5. Toxic Workers Avoid Taking Responsibility
Toxic workers are afraid of accepting responsibilities. When they make a mistake, they would deny it or even pass the blame to their co-workers. It is natural to make a mistake but it is important to acknowledge them. Toxic workers never recognize their mistakes so you need to confront them if one of your team members is like that.
6. They’re over confident
Toxic workers tend to overrate their own abilities and skills. They believe that they are better at their jobs than their co-workers. Because of their arrogance and know-it-all attitude, working with them in a team can be difficult and may cause conflicts due to lack of cooperation.
7. They are self-centered
Toxic workers only care about their own well-being and success before co-workers. They are likely to put themselves first whenever possible. These types of workers are unlikely to help their colleagues when they need assistance and will only go beyond their role if it is for their own direct benefit. Toxic workers are ego-centric and are oblivious to the impact they have on co-workers.
8. They always complain
Toxic workers are often negative in the workplace because they are unhappy in their jobs. It is common for them to complain about their work to anyone that cares to listen. The issue could revolve around their workload, manager, customers/clients, or work-related concerns. Toxic workers will often try to convince their co-workers that there are problems in the workplace and bring the mood down in general.
9. They use unethical methods to get ahead
Toxic workers will often say something behind their co-worker’s back or sabotage another just to be acknowledged by management. For example, they take the credit for other employee’s work or flag their mistakes to make themselves look better.
10. They are dead-set on following rules
Following company rules and regulations areis a positive qualities of any employee. However, individuals who claim to be rule followers are 33% more likely to be toxic employees. The more adamant an individual is that rules should be followed at all times, the greater is the chance that they will be terminated for not following rules.
Types of Toxic Workers And How To Deal With Them
Most managers don’t want to deal with problem behaviors in the workplace based on the belief that “we’re all adults so let’s deal with it.” However, such an approach can be detrimental not only to your bottom line but to the entire company as well. Toxic workers can create discord, crush morale, and reduce team productivity.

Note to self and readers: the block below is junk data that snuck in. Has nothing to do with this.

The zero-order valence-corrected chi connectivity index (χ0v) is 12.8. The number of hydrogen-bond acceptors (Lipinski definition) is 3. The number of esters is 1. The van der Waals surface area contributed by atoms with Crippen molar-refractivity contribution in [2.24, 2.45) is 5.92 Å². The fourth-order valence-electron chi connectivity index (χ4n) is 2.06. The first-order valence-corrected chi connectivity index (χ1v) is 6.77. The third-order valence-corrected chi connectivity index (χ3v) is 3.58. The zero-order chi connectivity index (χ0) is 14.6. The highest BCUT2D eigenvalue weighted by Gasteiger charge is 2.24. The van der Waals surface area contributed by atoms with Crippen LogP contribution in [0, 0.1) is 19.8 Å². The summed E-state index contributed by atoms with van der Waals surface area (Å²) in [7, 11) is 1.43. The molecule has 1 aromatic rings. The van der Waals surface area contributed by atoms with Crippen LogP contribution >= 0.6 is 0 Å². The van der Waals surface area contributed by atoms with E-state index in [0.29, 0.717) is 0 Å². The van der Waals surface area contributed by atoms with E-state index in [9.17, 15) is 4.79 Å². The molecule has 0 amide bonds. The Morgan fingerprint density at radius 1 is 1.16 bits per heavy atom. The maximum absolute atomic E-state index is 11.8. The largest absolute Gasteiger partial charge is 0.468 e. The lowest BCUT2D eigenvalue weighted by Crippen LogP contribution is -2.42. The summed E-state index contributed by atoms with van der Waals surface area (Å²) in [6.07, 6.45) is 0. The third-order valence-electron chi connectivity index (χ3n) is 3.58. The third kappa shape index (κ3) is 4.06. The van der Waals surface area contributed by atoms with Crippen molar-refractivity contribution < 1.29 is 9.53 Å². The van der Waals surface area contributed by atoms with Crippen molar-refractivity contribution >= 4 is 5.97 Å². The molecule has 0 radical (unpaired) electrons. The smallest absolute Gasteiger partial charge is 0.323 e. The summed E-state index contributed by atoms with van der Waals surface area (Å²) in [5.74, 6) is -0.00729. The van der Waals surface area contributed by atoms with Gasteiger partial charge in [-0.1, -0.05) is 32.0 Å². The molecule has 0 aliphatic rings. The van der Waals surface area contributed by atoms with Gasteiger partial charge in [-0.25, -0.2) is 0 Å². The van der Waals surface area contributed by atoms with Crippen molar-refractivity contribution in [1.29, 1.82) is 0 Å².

When learning how to deal with toxic workers, you should first know how to identify them. Here are some of the most common types of toxic workers management should pay attention to for the good of their business.
1. The Slacker
A slacker is never around when there’s work to be done. They arrive at the office late, leave early, and miss meetings. Because these toxic workers are experts in work avoidance, other members of the team may become overwhelmed and resentful for taking up the slacker’s slack.
A slacker finds a way to avoid work and can be a major drain on everybody’s time, energy, and enthusiasm. They don’t seem to care about what other team members or managers think of them. A slacker is known for having low motivation, lack of regard for deadlines, bad timekeeping, wasting time online, and absenteeism.
Antidote: To deal with a slacker, you need to ask them what’s going on and listen to systemic problems instead of individual ones. If they have the same workload as the other team members, set clear expectations and deadlines. Set regular accountability meetings to review progress and deliver feedback. Reward them when their deadlines and quality expectations have been met.
2. The Volcano
These types of toxic workers smolder and rumble quietly for days or even weeks and then suddenly blow. They either have a short temper or cry under the slightest pressure. Such behavior can make the other workers uncomfortable and may result in a disruptive workplace.
Antidote: Talk to the employee privately to find out what’s going on. Focus on the behavior and provide tangible examples of how the behavior can negatively impact the workplace. The employee may not realize that their volatility may make the other employees feel bullied or that people may avoid working with them because of it.
3. The Martyr
At the onset, a martyr may seem like a good thing for your team. They say yes to every project and no deadline is impossible. But take a closer look. These toxic workers may prevent others from acquiring new skills because they take all new opportunities and refuse to delegate.
Martyrs may have control issues and may be working too much to prove themselves. This will create imbalance to the team and foster unrest. They tend to come to work when sick and may infect everyone else. These types of workers are prone to burnout.
Antidote: Make sure that projects are spread out fairly among team members. Explain to them why they aren’t getting the hardest jobs. Give them a special project or two to satisfy their need without disrupting the normal workflow.
4. The Socialite